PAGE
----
I'm very, very new to clicker-training, too, and I know that more experienced users will chime in with more info, but here are some thoughts from another newbie:

Quote:
We are almost always trying to "correct" undesirable behavior... leave it... off... away from the table... quit putting your slobbery ball in my lap.... stop barking.... please, for the love of God, STOP BARKING!, etc.
I asked a very similar question about this (specifically, stopping Charlie's jumping up habit - he recently discovered that he's big enough to jump up on the countertops!). While clicker-training isn't for corrections, if you really watch your dog, you'll probably be able to derail him *before* he does the behavior you don't want. For example, with the jumping. When I'm cooking (or working, he likes to jump up on the table, while I'm typing - I guess to make sure I'm spelling everything correctly, lol) I keep the clicker around my wrist and a little dish of good food treats - cheese bits, bacon... something yummy - on the counter. When I notice he's about to jump up, I say "Charlie, sit!" If he's sitting, he obviously can't be jumping - so that's when I click and treat. After an evening of making him sit (rather than jump) I moved on to sit, then down. (Click-treating all the way.) Then I increased the amount of time he stayed in a down-stay before the click/treat. We've now moved on to variable rewards - he's not getting treated for every click any more. In less than a week, I've seen a big improvement in Charlie. Of course this behavior is not "perfect" yet, but we are talking about a 7-month-old "adolescent" puppy who is still learning - and he's doing great!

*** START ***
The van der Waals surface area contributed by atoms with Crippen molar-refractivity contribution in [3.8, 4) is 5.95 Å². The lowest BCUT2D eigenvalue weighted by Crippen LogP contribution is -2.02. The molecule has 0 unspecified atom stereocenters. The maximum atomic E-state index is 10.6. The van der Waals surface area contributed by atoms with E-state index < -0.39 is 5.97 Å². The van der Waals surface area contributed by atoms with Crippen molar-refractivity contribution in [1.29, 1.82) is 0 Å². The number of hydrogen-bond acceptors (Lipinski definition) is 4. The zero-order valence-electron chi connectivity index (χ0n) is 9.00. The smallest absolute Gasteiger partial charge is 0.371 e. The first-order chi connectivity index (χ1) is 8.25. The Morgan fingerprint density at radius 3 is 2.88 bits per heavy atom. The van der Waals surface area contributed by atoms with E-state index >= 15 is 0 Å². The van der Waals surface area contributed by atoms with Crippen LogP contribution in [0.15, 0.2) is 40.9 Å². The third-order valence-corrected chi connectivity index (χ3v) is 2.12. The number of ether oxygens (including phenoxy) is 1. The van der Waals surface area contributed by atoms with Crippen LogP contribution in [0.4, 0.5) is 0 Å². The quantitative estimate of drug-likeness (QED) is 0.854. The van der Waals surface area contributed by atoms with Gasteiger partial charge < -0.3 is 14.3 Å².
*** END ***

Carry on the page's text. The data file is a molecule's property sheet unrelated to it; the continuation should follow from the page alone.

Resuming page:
So that is one suggestion I have - instead of correcting him, use the clicker to teach him new behaviors.